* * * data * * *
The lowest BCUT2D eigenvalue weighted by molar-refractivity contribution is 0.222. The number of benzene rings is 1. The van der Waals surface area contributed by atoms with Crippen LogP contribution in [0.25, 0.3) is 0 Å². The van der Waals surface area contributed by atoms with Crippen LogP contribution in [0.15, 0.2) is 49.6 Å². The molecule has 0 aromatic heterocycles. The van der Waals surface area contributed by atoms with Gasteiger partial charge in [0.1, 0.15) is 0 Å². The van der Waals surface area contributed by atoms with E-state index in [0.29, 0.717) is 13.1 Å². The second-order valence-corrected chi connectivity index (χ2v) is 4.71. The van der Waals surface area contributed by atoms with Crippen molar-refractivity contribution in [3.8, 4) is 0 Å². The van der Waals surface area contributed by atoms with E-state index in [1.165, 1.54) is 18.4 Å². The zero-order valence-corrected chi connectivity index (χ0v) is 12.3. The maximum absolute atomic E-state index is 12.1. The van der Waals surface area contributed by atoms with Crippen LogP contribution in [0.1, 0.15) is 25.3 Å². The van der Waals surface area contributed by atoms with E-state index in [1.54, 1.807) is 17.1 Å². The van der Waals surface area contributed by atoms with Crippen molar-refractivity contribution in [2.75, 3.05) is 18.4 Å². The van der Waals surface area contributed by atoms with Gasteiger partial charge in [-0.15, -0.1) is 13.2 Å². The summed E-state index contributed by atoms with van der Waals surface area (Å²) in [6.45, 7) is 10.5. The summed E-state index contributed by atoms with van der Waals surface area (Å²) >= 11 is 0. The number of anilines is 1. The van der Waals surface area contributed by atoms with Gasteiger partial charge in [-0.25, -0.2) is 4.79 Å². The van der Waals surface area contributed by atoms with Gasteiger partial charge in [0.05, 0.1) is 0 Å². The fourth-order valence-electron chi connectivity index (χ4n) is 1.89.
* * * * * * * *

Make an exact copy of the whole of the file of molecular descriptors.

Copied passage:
The lowest BCUT2D eigenvalue weighted by molar-refractivity contribution is 0.222. The number of benzene rings is 1. The van der Waals surface area contributed by atoms with Crippen LogP contribution in [0.25, 0.3) is 0 Å². The van der Waals surface area contributed by atoms with Crippen LogP contribution in [0.15, 0.2) is 49.6 Å². The molecule has 0 aromatic heterocycles. The van der Waals surface area contributed by atoms with Gasteiger partial charge in [0.1, 0.15) is 0 Å². The van der Waals surface area contributed by atoms with E-state index in [0.29, 0.717) is 13.1 Å². The second-order valence-corrected chi connectivity index (χ2v) is 4.71. The van der Waals surface area contributed by atoms with Crippen molar-refractivity contribution in [3.8, 4) is 0 Å². The van der Waals surface area contributed by atoms with E-state index in [1.165, 1.54) is 18.4 Å². The zero-order valence-corrected chi connectivity index (χ0v) is 12.3. The maximum absolute atomic E-state index is 12.1. The van der Waals surface area contributed by atoms with Crippen LogP contribution in [0.1, 0.15) is 25.3 Å². The van der Waals surface area contributed by atoms with E-state index in [1.54, 1.807) is 17.1 Å². The van der Waals surface area contributed by atoms with Crippen molar-refractivity contribution in [2.75, 3.05) is 18.4 Å². The van der Waals surface area contributed by atoms with Gasteiger partial charge in [-0.15, -0.1) is 13.2 Å². The summed E-state index contributed by atoms with van der Waals surface area (Å²) in [6.45, 7) is 10.5. The summed E-state index contributed by atoms with van der Waals surface area (Å²) >= 11 is 0. The number of anilines is 1. The van der Waals surface area contributed by atoms with Gasteiger partial charge in [-0.25, -0.2) is 4.79 Å². The van der Waals surface area contributed by atoms with Gasteiger partial charge in [0.05, 0.1) is 0 Å². The fourth-order valence-electron chi connectivity index (χ4n) is 1.89.